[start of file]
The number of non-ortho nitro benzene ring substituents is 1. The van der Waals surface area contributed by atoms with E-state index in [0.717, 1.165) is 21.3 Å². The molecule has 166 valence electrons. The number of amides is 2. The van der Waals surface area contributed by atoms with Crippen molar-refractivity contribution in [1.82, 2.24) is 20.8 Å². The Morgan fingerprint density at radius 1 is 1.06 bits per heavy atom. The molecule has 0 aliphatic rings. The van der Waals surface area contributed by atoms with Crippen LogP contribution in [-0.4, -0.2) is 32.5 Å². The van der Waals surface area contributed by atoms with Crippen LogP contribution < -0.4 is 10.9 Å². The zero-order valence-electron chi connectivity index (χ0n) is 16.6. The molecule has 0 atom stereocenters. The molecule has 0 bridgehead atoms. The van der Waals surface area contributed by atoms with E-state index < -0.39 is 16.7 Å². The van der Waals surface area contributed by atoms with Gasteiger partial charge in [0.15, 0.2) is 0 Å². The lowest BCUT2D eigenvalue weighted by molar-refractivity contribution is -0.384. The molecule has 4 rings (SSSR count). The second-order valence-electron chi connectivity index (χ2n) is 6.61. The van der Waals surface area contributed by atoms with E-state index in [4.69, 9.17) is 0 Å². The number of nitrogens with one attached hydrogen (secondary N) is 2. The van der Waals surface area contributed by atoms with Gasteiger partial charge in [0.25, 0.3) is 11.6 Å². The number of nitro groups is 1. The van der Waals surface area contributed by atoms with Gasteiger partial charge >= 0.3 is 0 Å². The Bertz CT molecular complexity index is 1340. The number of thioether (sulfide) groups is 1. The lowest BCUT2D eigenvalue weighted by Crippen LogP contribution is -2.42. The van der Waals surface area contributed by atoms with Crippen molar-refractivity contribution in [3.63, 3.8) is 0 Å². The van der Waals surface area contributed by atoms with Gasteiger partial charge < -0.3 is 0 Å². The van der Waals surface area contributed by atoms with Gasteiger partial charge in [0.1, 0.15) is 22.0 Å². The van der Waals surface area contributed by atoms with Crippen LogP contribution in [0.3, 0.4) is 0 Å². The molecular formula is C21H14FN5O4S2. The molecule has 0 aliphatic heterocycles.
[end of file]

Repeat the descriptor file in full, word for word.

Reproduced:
The number of non-ortho nitro benzene ring substituents is 1. The van der Waals surface area contributed by atoms with E-state index in [0.717, 1.165) is 21.3 Å². The molecule has 166 valence electrons. The number of amides is 2. The van der Waals surface area contributed by atoms with Crippen molar-refractivity contribution in [1.82, 2.24) is 20.8 Å². The Morgan fingerprint density at radius 1 is 1.06 bits per heavy atom. The molecule has 0 aliphatic rings. The van der Waals surface area contributed by atoms with Crippen LogP contribution in [-0.4, -0.2) is 32.5 Å². The van der Waals surface area contributed by atoms with Crippen LogP contribution < -0.4 is 10.9 Å². The zero-order valence-electron chi connectivity index (χ0n) is 16.6. The molecule has 0 atom stereocenters. The molecule has 0 bridgehead atoms. The van der Waals surface area contributed by atoms with E-state index < -0.39 is 16.7 Å². The van der Waals surface area contributed by atoms with Gasteiger partial charge in [0.15, 0.2) is 0 Å². The lowest BCUT2D eigenvalue weighted by molar-refractivity contribution is -0.384. The molecule has 4 rings (SSSR count). The second-order valence-electron chi connectivity index (χ2n) is 6.61. The van der Waals surface area contributed by atoms with E-state index in [4.69, 9.17) is 0 Å². The number of nitrogens with one attached hydrogen (secondary N) is 2. The van der Waals surface area contributed by atoms with Gasteiger partial charge in [0.25, 0.3) is 11.6 Å². The number of nitro groups is 1. The van der Waals surface area contributed by atoms with Gasteiger partial charge >= 0.3 is 0 Å². The Bertz CT molecular complexity index is 1340. The number of thioether (sulfide) groups is 1. The lowest BCUT2D eigenvalue weighted by Crippen LogP contribution is -2.42. The van der Waals surface area contributed by atoms with Crippen molar-refractivity contribution in [3.63, 3.8) is 0 Å². The van der Waals surface area contributed by atoms with Gasteiger partial charge < -0.3 is 0 Å². The van der Waals surface area contributed by atoms with Gasteiger partial charge in [0.1, 0.15) is 22.0 Å². The van der Waals surface area contributed by atoms with Crippen LogP contribution in [0.3, 0.4) is 0 Å². The molecular formula is C21H14FN5O4S2. The molecule has 0 aliphatic heterocycles.